The al-Dukhaniyya battle shifted to Ain Tarma on Sept. 12, with al-Dukhaniyya under rebel control. Government sources confirmed this and said the army has made progress after taking control of the Haditha factory, east of al-Dukhaniyya, and partially encircled the town.

The air force has conducted more than 12 raids on the outskirts of the neighborhood from the Ain ​​Tarma side. On Sept. 12, SANA reported, “A unit from the army and the armed forces is targeting gatherings of terrorists and their hideouts in Ain Tarma and al-Dukhaniyya in the vicinity of Damascus. It is eliminating many of them and destroying their weapons.”

The Syrian Observatory for Human Rights said on Sept. 12, “Violent clashes have broken out between Islamic brigades fighters and Jabhat al-Nusra (al-Qaeda in the Levant) on the one hand, and regime forces and loyal gunmen on the other, in the area of al-Dukhaniyya, on the outskirts of Damascus. Meanwhile, regime forces were shelling the confrontation area and the town of Ain ​​Tarma.”

These rebel attacks were not unplanned. The simultaneous events taking place on the ground suggest that this operation was premeditated in coordination with other factions to open a supply line in the direction of Jobar and alleviate the regime’s bombing of the city. Some armed factions in the Qaboun area, adjacent to Jobar, specifically in al-Hafiriya neighborhood, concurrently started a battle to advance in the neighborhood and control the streets close to the regime’s barracks that are bombarding Jobar and the rest of the Damascus countryside.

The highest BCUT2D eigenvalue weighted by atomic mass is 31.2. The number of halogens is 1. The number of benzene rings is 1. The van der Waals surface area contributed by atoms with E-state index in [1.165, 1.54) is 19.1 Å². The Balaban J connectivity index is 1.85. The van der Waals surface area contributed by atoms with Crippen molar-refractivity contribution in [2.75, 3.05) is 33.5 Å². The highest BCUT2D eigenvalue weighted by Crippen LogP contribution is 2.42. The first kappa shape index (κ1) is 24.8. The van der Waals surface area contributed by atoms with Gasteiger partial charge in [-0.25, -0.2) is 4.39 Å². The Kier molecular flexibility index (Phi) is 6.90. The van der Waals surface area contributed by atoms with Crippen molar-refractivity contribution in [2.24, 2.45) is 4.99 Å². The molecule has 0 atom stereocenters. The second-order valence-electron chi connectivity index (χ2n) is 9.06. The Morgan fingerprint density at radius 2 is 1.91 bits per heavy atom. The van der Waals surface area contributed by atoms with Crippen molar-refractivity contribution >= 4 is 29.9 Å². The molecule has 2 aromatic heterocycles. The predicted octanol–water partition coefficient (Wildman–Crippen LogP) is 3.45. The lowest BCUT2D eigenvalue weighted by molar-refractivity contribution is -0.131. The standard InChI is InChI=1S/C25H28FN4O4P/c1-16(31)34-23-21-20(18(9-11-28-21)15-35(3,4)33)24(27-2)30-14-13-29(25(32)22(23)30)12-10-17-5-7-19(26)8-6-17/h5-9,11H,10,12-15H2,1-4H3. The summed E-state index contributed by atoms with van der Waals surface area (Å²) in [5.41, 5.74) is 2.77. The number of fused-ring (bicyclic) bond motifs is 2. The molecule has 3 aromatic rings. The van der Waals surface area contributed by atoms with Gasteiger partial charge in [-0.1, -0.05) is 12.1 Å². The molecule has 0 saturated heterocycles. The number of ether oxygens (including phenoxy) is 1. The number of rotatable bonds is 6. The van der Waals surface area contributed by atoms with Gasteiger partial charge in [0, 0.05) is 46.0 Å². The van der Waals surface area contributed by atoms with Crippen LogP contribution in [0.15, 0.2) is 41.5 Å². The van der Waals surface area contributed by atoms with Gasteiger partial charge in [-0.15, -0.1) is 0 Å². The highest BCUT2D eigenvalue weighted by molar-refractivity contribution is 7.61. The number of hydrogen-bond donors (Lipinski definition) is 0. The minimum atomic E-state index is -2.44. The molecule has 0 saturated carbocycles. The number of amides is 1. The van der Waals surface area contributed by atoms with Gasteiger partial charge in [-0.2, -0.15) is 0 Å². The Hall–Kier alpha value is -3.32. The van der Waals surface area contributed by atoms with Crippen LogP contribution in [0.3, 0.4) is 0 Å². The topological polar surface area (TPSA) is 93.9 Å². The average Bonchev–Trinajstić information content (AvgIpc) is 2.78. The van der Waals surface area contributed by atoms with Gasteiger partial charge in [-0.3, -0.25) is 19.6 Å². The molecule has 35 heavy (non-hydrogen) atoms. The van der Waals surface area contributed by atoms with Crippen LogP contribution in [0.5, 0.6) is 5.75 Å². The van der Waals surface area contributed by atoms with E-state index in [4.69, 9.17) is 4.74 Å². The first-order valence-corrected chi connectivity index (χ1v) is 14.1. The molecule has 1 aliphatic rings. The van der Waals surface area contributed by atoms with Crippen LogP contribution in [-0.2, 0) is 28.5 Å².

The heavy clashes have again brought Damascus into the spotlight, nearly a year after the fighting stopped in several areas. Qaboun and Barzeh have calmed because of reconciliation deals, while the regime gained control of Maliha last month. Despite the front reigniting in the east of Damascus, the reconciliation agreements south of the capital seem to be holding on.

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Found in: syrian army, syria, rockets, rebels, opposition, jabhat al-nusra, damascus

Mustafa al-Haj is a pseudonym for a Syrian journalist based in Syria.